Similarly, Thomas Pierret’s research shows how Assad relied on “the principle of selection among existing clerical networks: whereas loyal groups were favoured, rebellious ones were marginalised, or destroyed.” While the Muslim Brotherhood had once found mosque-based study groups its most fertile recruiting ground, loyalist clerics received a near-monopoly on religious education after 1982. The regime thus sought to shift the ideological composition of Syrian Islamism towards quietism, to control influential figures within mainstream Islamic networks (and in the process implicate them in the regime’s repression), and to isolate pockets of anti-regime sentiment from one another.
Third, the regime co-opted and fragmented radical Islamic networks, both to serve its foreign policy goals and to offer an escape valve for homegrown extremists. The mukhabarat thoroughly infiltrated jihadist networks such as those infamously formed in Saydnaya Prison; they cultivated bought-and-paid Salafist firebrands like imam Abu al-Qa’qa’, and even ran fighter smuggling networks themselves, replete with safe houses funneling jihadists to missions in neighboring Lebanon and Iraq. By crafting extremist networks linked to international pools of foreign fighters, regime policy sowed the seeds of the fragmented, foreign fighter-dominated Islamist component of the Arab Spring insurgency.
Finally, a similar strategy disarticulated the secular political opposition. Public gatherings of more than five people were illegal, while, as one dissident told Carsten Wieland, “there are hundreds of mosques in Damascus but not a single meeting hall for secular people.” As Syria experts Joshua Landis and Joe Pace wrote in 2007:
Civil society in Syria is a wasteland… Contrary to the popular presumption, Syria does not suffer from a shortage of oppositional political parties. In fact, the problem is that there is a glut of these parties, despite the fact that all of them are technically illegal… State agents easily infiltrate parties, foment internal discord, and form breakaway parties with disaffected members.
Given this background, it should hardly surprise us that the armed Syrian opposition—even early movers like the Free Syrian Army—were unable to consolidate around a common structure. In effect, Assad’s policies had fragmented the opposition well before the Arab Spring rebellion. The same tactics used to control Syria in peacetime helped the regime overcome its opponents in war.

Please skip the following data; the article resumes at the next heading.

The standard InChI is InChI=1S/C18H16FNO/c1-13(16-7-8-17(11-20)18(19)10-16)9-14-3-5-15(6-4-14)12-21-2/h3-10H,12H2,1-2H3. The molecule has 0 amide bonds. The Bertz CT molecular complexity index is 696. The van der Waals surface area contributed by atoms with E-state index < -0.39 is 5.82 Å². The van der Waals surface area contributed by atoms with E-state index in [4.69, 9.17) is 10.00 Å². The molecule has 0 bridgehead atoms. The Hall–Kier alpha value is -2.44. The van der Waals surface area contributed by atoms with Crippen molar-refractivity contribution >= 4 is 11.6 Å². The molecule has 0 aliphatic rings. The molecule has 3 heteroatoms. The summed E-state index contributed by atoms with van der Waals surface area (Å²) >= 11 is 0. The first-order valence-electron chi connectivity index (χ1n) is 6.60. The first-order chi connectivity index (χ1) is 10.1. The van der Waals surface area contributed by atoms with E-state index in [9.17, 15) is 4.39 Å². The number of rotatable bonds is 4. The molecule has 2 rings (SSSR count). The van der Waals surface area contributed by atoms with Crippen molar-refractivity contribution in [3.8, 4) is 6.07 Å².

Are External Sponsors to Blame?
This account of the Syrian opposition’s fragmentation stands in stark contrast to the conventional wisdom that blames external sponsorship and meddling. Journalists and scholars have emphasized how a veritable “bonanza of uncoordinated financing, from an array of states within the region and private individuals” drove wedges between potential allies in the Syrian opposition and led opportunistic commanders to mobilize their own rebel groups “consist[ing] only of a man with a connection to a financier, along with a few of his cousins and clansmen.”
Yet this narrative does not stand up to a close examination of the early months of the Syrian civil war: most early rebel groups self-funded from local sources by looting factories, department stores, and archaeological artifacts, while some resorted to kidnapping and smuggling. Only after battle-lines stabilized and local resources were exhausted—you can’t loot the same factory twice—did rebel groups rely extensively on external resources. By this time, the rebel movement was already dramatically fragmented.
Fragmentation Beyond Syria
Authoritarian leaders learn counterrevolutionary strategy from one another. We can expect beleaguered autocrats like Nicaragua’s Daniel Ortega, Venezuela’s Nicolas Maduro, or Uganda’s Yoweri Museveni to emulate Bashar al-Assad, not only during internal conflicts but prior to them. And as civil wars increase in number, we should expect diverse, fragmented opposition movements to increase as well.
About the Author
Eric Mosinger is a Visiting Assistant Professor of Political Science at Macalester College.